Ed. note: This new column is about sports and the law. You can read the introductory installment here.
Hardly was I surprised that the Democratic National Convention took up most of my attention last night. I saw it approach from Monday last and should have surely set aside time to write the flowery and horrible introductions that I am known for around these parts. Alas, I did nothing of the sort. I neither plumbed the depths of my own sick psyche nor hit up Mama Juggs for a blast from my past. I couldn’t even be bothered to make up something really dumb to open this column. Consider yourself lucky.
Instead, because of my devotion to and obsession with watching Joe Biden’s hair plugs gently sway, this week’s installment is a lean one. Consider the previous editions the bloated, corpulent Vegas Elvis, and consider the one you’re currently reading as the young, join-the-Army, good-looking dynamo Elvis. Or something.
* It seems that the good people at Chadbourne & Parke won’t wind up homeless after all — or maybe they will. The firm is taking over Dewey’s old digs at 1301 Avenue of the Americas. How ominous! [Reuters]
* The Fifth Circuit gave Texas a stay on a decision that blocked enforcement of the state’s third-party voter registration law. Well, on the bright side, at least the Lone Star state isn’t getting its ass completely kicked in the courts this election season. [Bloomberg]
* While Jerry Sandusky awaits his sentencing on 45 counts of child sexual abuse, his attorney Joe Amendola is contemplating grounds for an appeal. Seriously? It seems to be time for yet another 1-800-REALITY check, my friend. [Centre Daily Times]
* Remember the Texas family law judge who got caught beating his daughter in a viral video? An ethics panel issued him a “public warning” as punishment — he didn’t even get a reprimand. Sigh. [Houston Chronicle]
* The DOJ has asked for permission to intervene in a class-action suit against LSAC that alleges an epic fail on organization’s part when it comes to accommodating LSAT exam takers with disabilities. [WSJ Law Blog]
* Bucky Askew, a former adviser to the ABA Section of Legal Education and Admissions to the Bar, has moved on to bigger and better things. He’s now a trustee of the National Conference of Bar Examiners. [ABA Journal]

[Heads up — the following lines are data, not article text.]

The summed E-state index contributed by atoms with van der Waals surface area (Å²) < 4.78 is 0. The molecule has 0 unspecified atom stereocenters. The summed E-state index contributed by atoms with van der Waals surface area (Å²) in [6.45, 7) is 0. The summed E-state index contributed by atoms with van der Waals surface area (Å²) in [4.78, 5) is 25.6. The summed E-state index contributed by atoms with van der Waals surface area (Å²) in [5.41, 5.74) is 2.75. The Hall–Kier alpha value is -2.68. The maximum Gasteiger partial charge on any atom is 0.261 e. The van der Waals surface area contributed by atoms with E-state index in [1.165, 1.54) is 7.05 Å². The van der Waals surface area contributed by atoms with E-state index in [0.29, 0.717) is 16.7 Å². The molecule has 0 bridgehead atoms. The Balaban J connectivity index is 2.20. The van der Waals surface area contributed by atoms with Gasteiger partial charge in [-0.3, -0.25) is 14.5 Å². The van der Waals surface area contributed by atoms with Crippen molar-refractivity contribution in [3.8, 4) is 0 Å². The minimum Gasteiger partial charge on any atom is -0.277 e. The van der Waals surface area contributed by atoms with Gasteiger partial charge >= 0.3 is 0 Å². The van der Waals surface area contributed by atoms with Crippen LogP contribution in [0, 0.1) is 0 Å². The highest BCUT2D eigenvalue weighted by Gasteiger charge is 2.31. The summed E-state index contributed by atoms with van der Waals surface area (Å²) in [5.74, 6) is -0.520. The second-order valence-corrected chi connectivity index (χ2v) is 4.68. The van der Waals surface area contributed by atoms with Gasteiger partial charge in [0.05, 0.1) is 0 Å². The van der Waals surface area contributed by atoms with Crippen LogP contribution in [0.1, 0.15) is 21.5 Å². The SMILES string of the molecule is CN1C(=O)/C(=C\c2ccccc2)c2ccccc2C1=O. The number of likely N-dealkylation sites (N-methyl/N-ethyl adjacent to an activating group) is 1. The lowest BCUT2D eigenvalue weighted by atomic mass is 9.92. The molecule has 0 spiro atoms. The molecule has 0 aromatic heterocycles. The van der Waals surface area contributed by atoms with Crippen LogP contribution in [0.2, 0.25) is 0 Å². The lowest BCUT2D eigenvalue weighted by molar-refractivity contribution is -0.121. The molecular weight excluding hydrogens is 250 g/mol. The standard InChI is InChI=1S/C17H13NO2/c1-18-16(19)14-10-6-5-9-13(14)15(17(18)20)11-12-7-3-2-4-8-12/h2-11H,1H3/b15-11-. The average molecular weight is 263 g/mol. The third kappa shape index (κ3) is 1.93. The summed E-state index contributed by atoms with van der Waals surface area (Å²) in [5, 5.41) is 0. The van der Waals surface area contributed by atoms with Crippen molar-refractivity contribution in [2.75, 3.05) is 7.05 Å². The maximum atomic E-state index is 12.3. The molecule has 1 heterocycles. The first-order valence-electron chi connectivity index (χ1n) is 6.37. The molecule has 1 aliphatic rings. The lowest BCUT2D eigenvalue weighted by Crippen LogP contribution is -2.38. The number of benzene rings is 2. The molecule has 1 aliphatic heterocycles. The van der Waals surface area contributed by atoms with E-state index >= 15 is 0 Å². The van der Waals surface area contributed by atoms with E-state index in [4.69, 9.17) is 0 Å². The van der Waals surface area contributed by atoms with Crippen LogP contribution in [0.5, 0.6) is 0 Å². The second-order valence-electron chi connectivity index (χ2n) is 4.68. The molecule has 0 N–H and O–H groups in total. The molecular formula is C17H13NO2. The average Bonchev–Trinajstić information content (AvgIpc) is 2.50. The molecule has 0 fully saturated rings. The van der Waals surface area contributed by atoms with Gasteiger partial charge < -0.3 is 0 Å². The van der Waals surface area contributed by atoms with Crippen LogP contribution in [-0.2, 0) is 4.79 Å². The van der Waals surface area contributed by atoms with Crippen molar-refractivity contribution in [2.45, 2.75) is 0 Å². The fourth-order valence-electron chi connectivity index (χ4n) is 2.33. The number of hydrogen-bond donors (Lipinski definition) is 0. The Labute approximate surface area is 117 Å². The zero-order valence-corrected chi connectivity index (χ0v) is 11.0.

Sandusky, Penn State’s former assistant football coach, has been charged with 48 counts of sex abuse against 10 boys over a 15-year period, and after only two days of deliberations, Jerry Sandusky’s fate has been sealed by a jury of his peers.
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CHICAGO, IL, September 29, 2014 – OmniVere today announced the creation of the company’s technology & data consulting arm and the addition of several industry-renown experts, including the former co-chairs of Berkeley Research Group’s (BRG’s) Technology Services practice, Liam Ferguson, Rich Finkelman and Courtney Fletcher.
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The Trust Women conference is an influential gathering that brings together global corporations, lawyers and pioneers in the field of women’s rights. Unlike many other events, Trust Women delegates take action and forge tangible commitments to empower women to know and defend their rights.
This year, the Trust Women conference will take place 18-19 November in London. From women’s economic empowerment to slavery in the supply chain and child labour, this year’s agenda is strong and powerful. Speakers include Professor Muhammad Yunus, Nobel Laureate and founder of the Grameen Bank; Phumzile Mlambo-Ngcuka, Executive Director of UN Women; Mary Ellen Iskenderian, President and CEO of Women’s World Banking and many other influential leaders. Find out more about Trust Women here.